The mode can be one of the following values:

Mode Description
0 or Default. All reported events are displayed in the
rfEnableAll Test Results.
1 or Only event with a warning or fail status are
rfEnableErrorsAndWarnings displayed in the Test Results.
2 or Only events with a fail status are displayed in the
rfEnableErrorsOnly Test Results.
3 or
No events are displayed in the Test Results.
rfDisableAll

Example

The following example uses the Filter method to report the following events in the Test
Results: 1, 2, 5, and 6.
Reporter.ReportEvent micGeneral, "1", ""
Reporter.ReportEvent micGeneral, "2", ""
Reporter.Filter = rfDisableAll
Reporter.ReportEvent micGeneral, "3", ""
Reporter.ReportEvent micGeneral, "4", ""
Reporter.Filter = rfEnableAll
Reporter.ReportEvent micGeneral, "5", ""
Reporter.ReportEvent micGeneral, "6", "

3. ReportPath Property

Retrieves the folder path in which the current test's Test Results are stored.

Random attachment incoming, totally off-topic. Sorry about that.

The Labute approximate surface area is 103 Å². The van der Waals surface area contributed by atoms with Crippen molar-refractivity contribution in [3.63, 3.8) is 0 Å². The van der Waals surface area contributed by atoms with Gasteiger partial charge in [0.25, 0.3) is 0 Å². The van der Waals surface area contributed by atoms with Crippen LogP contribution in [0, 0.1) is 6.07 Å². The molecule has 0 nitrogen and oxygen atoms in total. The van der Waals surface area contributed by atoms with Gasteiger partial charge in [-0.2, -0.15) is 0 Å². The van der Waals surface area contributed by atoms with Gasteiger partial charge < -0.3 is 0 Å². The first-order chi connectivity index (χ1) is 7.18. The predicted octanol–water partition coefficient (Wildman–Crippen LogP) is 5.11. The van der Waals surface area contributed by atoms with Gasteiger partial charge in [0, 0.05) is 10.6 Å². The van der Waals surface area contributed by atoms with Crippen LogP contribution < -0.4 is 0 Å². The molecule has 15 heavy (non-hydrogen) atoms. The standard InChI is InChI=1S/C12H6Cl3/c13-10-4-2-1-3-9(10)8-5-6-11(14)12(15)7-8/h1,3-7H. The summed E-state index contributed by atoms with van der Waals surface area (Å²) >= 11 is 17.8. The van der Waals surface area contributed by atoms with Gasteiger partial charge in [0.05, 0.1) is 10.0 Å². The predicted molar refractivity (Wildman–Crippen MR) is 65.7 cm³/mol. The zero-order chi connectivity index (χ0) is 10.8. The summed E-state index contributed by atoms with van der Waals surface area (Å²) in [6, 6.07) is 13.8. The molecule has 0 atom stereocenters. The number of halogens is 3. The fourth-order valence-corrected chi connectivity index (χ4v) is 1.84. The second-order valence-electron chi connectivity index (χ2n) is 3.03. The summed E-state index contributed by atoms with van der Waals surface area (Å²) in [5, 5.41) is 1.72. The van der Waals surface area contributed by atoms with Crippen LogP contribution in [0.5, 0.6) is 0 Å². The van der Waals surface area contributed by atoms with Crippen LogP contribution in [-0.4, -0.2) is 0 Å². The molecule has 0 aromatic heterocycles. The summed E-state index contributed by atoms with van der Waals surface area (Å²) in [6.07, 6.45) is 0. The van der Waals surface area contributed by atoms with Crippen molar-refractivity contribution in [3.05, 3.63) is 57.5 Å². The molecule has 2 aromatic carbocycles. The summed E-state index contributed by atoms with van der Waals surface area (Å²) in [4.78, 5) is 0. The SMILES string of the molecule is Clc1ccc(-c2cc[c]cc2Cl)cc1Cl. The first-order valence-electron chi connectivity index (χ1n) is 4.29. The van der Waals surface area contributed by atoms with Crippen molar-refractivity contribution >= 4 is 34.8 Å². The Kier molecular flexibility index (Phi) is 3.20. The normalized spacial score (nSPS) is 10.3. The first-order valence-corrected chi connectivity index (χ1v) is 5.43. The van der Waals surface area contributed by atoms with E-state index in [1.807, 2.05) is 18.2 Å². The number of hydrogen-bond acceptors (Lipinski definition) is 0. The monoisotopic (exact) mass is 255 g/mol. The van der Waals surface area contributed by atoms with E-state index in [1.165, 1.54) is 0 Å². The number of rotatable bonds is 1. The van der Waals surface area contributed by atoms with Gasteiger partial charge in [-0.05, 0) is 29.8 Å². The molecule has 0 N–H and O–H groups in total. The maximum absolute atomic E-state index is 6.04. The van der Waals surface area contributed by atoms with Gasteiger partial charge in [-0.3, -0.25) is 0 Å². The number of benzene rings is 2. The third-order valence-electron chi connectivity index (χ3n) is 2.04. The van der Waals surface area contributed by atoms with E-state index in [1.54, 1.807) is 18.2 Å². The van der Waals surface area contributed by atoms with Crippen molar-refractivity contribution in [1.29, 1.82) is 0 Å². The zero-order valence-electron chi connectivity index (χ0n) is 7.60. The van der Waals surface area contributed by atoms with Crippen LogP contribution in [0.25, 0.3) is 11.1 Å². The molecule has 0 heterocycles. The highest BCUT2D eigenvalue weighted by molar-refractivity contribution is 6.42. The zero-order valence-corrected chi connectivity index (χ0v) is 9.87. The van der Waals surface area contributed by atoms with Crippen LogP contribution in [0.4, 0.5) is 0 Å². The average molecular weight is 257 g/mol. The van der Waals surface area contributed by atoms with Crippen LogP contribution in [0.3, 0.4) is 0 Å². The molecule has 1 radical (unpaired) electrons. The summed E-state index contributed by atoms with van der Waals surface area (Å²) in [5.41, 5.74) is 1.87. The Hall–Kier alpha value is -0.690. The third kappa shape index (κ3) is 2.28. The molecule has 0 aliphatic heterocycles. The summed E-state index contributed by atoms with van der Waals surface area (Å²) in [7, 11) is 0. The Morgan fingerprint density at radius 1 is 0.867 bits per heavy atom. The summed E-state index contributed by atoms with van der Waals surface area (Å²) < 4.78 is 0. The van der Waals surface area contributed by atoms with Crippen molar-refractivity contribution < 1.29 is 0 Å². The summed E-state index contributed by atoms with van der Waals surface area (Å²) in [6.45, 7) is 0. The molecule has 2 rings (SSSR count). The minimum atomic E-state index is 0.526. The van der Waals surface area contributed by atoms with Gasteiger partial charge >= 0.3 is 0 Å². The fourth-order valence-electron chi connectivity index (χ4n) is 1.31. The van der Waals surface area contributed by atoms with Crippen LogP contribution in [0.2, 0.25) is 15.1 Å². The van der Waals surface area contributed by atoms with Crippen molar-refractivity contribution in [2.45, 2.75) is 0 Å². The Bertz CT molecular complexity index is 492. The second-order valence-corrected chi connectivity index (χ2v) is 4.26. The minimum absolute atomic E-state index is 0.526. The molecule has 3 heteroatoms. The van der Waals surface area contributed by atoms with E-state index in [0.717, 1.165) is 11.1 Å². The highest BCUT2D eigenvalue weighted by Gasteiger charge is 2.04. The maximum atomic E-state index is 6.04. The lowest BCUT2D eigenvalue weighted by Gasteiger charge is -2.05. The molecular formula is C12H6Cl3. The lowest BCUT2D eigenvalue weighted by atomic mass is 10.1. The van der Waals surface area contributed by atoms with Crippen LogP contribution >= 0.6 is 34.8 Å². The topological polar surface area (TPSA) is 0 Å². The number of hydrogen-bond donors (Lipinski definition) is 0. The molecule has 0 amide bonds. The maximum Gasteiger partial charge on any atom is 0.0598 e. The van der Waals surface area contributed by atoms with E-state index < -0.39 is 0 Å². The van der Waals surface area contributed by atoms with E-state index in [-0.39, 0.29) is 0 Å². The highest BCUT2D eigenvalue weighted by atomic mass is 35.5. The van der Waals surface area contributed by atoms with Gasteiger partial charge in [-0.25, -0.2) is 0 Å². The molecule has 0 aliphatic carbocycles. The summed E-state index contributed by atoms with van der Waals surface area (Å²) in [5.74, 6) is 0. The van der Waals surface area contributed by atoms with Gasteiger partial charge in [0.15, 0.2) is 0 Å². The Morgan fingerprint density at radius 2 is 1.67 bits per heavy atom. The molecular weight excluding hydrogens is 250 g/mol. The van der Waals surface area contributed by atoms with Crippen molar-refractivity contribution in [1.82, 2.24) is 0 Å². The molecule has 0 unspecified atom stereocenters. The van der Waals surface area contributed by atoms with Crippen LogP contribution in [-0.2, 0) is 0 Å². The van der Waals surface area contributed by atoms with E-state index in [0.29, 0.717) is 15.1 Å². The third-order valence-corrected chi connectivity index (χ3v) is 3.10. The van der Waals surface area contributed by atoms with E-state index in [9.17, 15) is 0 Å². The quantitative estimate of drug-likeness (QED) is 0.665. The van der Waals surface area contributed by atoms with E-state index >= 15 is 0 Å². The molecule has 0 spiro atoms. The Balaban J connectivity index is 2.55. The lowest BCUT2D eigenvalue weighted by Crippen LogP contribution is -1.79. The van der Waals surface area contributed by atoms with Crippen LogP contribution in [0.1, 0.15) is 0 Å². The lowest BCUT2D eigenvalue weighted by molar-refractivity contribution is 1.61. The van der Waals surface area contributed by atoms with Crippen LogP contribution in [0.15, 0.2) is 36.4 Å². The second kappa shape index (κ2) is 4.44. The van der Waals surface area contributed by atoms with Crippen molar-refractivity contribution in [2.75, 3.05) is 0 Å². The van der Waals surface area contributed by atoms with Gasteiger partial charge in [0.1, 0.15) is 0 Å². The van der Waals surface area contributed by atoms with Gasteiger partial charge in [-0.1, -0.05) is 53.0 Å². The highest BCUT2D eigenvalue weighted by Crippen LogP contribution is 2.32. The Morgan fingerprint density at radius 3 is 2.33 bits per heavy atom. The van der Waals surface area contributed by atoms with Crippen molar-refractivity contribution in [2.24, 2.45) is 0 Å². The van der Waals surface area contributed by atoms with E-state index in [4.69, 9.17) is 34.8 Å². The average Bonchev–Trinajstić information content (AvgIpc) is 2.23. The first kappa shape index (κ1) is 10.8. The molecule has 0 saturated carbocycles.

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Syntax
Path = Reporter.ReportPath

Argument Type Description


Path String The folder path in which the current test's Test Results are stored.

Example

The following example uses the ReportPath method to retrieve the folder in which the
test's Test Results are stored and displays the folder in a message box.
dim Path
Path = Reporter.ReportPath
MsgBox (Path)

16.3 Reporting Formats

The results of the QTP runs are stored in the Results folder, which must be specified
before starting the test run. The results are stored in 2 types of formats:
• QTP format – this is the format in which the results are displayed in the test
window, opens with QTP
• XML format – the results are also stored in XML file, in which all the objects are
stored in a hierarchy in .xml format. This is useful in transfer of the results
information across platforms, since it is based on simple Unicode format.

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Fig: results in XML format